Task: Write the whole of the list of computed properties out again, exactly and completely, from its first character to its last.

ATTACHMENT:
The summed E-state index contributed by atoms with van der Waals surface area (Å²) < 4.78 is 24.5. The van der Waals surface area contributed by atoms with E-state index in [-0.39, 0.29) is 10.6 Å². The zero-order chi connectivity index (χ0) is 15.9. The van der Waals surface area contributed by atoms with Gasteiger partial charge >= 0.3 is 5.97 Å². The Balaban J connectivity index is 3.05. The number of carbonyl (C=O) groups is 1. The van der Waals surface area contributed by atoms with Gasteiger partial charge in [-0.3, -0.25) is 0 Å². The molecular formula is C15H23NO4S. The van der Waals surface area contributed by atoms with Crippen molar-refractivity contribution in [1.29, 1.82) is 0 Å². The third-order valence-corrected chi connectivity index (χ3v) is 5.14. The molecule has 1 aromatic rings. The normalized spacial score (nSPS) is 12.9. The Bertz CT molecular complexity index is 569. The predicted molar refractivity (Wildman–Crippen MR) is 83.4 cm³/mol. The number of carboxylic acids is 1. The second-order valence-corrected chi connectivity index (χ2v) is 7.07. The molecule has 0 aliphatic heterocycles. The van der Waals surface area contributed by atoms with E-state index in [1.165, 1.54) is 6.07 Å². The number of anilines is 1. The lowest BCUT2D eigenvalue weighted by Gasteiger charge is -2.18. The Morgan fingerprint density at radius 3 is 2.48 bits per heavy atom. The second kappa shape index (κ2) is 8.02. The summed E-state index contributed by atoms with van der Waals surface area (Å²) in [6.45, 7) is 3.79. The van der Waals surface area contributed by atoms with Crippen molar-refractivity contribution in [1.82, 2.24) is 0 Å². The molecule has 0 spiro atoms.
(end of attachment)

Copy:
The summed E-state index contributed by atoms with van der Waals surface area (Å²) < 4.78 is 24.5. The van der Waals surface area contributed by atoms with E-state index in [-0.39, 0.29) is 10.6 Å². The zero-order chi connectivity index (χ0) is 15.9. The van der Waals surface area contributed by atoms with Gasteiger partial charge >= 0.3 is 5.97 Å². The Balaban J connectivity index is 3.05. The number of carbonyl (C=O) groups is 1. The van der Waals surface area contributed by atoms with Gasteiger partial charge in [-0.3, -0.25) is 0 Å². The molecular formula is C15H23NO4S. The van der Waals surface area contributed by atoms with Crippen molar-refractivity contribution in [1.29, 1.82) is 0 Å². The third-order valence-corrected chi connectivity index (χ3v) is 5.14. The molecule has 1 aromatic rings. The normalized spacial score (nSPS) is 12.9. The Bertz CT molecular complexity index is 569. The predicted molar refractivity (Wildman–Crippen MR) is 83.4 cm³/mol. The number of carboxylic acids is 1. The second-order valence-corrected chi connectivity index (χ2v) is 7.07. The molecule has 0 aliphatic heterocycles. The van der Waals surface area contributed by atoms with E-state index in [1.165, 1.54) is 6.07 Å². The number of anilines is 1. The lowest BCUT2D eigenvalue weighted by Gasteiger charge is -2.18. The Morgan fingerprint density at radius 3 is 2.48 bits per heavy atom. The second kappa shape index (κ2) is 8.02. The summed E-state index contributed by atoms with van der Waals surface area (Å²) in [6.45, 7) is 3.79. The van der Waals surface area contributed by atoms with Crippen molar-refractivity contribution in [1.82, 2.24) is 0 Å². The molecule has 0 spiro atoms.